‘The protein in the vaccine is the same protein that’s made in the breastmilk. But now it’s in a location where it shouldn’t be.’
Because the immune system has never seen this protein in the bloodstream, it essentially sees it as foreign and develops and immune response to it, Dr Stappenbeck said.
He added: ‘The immune response is to the protein, and so cells that are making the protein that have the protein on their surface, or associated with the tumor, activate T-cells that come in and wind up attacking the tumor cells that are making the protein.’
It is essentially like a measles vaccine, Dr Stappenbeck said, but instead of the vaccine attacking a pathogen, it’s a protein.
Dr Kumar said: ‘The ideal situation would be that we would vaccinate women after they have decided to no longer have children.
‘Typically, at 40, most women [are done], or some women at an earlier age will decide that they’re done with raising children and they can be vaccinated earlier.’
The next test for the vaccine is a phase 1b trial , which is being funded by the US Department of Defense.
The team will recruit a dozen women who have never had triple-negative breast cancer but are at very high risk due to genetic factors.
The women will receive a voluntary prophylactic mastectomy — the surgical removal of both breasts, even if they’re completely healthy at the time — to reduce the risk of breast cancer.
The researchers will vaccinate the women before their surgeries.
Dr Kumar said: ‘After the surgeries, we will have a huge amount of resected breast tissue to study and see if the immune cells that we’ve created by vaccination are surveilling the breast tissue, like we saw in the animal studies.’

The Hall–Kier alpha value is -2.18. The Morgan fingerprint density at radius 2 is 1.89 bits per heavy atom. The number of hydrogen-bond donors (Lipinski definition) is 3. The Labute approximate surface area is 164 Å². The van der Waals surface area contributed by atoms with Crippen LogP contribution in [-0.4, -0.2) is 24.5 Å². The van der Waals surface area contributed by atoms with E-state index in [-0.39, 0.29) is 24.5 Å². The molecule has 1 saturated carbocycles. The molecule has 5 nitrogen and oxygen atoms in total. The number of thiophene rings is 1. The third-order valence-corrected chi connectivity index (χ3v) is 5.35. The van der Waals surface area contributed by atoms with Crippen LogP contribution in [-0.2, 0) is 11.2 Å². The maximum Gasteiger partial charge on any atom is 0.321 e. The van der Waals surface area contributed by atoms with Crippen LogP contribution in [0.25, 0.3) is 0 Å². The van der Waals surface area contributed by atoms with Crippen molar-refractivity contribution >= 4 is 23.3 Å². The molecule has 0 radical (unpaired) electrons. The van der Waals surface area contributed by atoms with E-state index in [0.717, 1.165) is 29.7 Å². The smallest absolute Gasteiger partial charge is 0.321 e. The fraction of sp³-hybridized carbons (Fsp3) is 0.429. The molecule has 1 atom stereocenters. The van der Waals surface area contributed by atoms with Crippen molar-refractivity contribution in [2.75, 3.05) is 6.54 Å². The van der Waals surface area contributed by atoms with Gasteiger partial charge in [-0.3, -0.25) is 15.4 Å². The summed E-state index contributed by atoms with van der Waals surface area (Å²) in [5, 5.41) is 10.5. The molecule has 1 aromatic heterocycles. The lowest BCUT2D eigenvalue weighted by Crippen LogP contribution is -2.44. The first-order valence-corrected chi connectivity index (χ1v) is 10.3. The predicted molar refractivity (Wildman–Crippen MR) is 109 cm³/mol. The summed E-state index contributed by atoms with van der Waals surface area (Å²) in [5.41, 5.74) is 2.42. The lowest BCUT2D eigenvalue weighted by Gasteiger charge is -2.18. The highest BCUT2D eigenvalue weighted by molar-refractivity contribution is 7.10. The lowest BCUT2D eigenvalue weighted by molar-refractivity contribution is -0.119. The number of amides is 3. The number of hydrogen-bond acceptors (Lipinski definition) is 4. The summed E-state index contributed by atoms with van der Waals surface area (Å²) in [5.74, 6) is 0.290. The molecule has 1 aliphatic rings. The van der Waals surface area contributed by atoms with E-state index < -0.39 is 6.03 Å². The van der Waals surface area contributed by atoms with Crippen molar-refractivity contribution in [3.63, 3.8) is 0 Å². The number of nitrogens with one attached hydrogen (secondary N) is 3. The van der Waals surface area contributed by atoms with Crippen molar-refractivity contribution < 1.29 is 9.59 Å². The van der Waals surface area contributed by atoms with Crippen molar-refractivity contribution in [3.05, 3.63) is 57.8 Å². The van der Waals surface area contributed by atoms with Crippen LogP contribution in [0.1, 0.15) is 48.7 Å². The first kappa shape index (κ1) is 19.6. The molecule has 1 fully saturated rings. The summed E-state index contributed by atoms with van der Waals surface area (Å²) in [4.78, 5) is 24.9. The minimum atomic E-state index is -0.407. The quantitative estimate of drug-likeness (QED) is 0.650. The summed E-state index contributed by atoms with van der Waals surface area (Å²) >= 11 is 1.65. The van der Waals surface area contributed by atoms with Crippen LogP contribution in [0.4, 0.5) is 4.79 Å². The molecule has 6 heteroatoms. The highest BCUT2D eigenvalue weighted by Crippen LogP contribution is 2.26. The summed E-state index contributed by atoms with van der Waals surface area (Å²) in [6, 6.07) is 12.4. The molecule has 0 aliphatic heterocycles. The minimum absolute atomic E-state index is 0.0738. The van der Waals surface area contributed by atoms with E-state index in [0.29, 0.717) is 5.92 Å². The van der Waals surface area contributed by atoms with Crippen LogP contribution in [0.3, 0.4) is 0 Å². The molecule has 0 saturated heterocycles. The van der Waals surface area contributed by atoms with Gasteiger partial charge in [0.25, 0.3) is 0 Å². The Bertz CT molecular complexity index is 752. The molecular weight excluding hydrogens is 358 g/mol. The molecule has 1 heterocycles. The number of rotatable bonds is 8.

The researchers anticipate completion of this stage by the end of the year.
But the vaccine will have more hurdles to clear.
The researchers will recruit several hundred women and try to enroll women from diverse ethnic backgrounds for the phase 2 element of the study.
They will also look at safety and evaluate some additional indicators of efficacy.
Phase 3 will be the large, multicenter, multinational trial, where thousands of women will be tested ‘to make sure that we haven’t missed something in certain types of women from a safety standpoint,’ Dr Kumar said.
Amit Kumar, CEO of Anixa Biosciences, (left) the company that is developing the vaccine. He said: ‘It would be fantastic to administer to practically every woman in the world who’s afraid of getting breast cancer’. Dr Thaddeus Stappenbeck (right), chair of inflammation and immunity at Cleveland Clinic, told DailyMail.com: ‘This is essentially like a measles vaccine. Instead of being a pathogen, it’s a protein’
The trial will be a double-blind, placebo-controlled experiment, where neither the women in the study nor the doctors administering the vaccine will know which women are getting the placebo control and which women are getting the vaccine.
Dr Kumar said: ‘Then we’ll watch and see how many women in the placebo group get cancer and how many women in the vaccinated group get cancer.
‘We’re hoping and expecting that zero, or a very small number of women in the cancer group in the vaccine group will get cancer and a larger number in the placebo group.’
He added: ‘We did that exact same experiment with mice. We took mice that were genetically engineered to develop breast cancer.
‘These are mice that, after they’re born, if you just leave them alone, they automatically develop breast cancer. Half of these mice were vaccinated and the other half had a control.’
Across all the animal studies, Dr Kumar said around a thousand mice have had the shot.
He said: ‘We found that 100 per cent of the vaccinated mice remained cancer-free, whereas all of the mice that got the control got cancer.
‘That’s a type of experiment you don’t see in biology because, in biology, you rarely have 100 per cent response. We would love to see 100 per cent response in humans as well.’
Dr Kumar pointed out that fewer variables affect the mice as they are in the same type of cage, fed the same diet, whereas women are all different.
He said: ‘But even if we get 80, 90 per cent [in future human trials], it’s still spectacular.’
Dr Kumar has high hopes for the future. He said: ‘Let’s say we go through all the clinical trials; everything looks great. One day, it would be fantastic to administer to practically every woman in the world who’s afraid of getting breast cancer.
‘Assuming we’ve got approvals in the US and Europe and various other jurisdictions, potentially every woman in the world becomes a candidate for this.’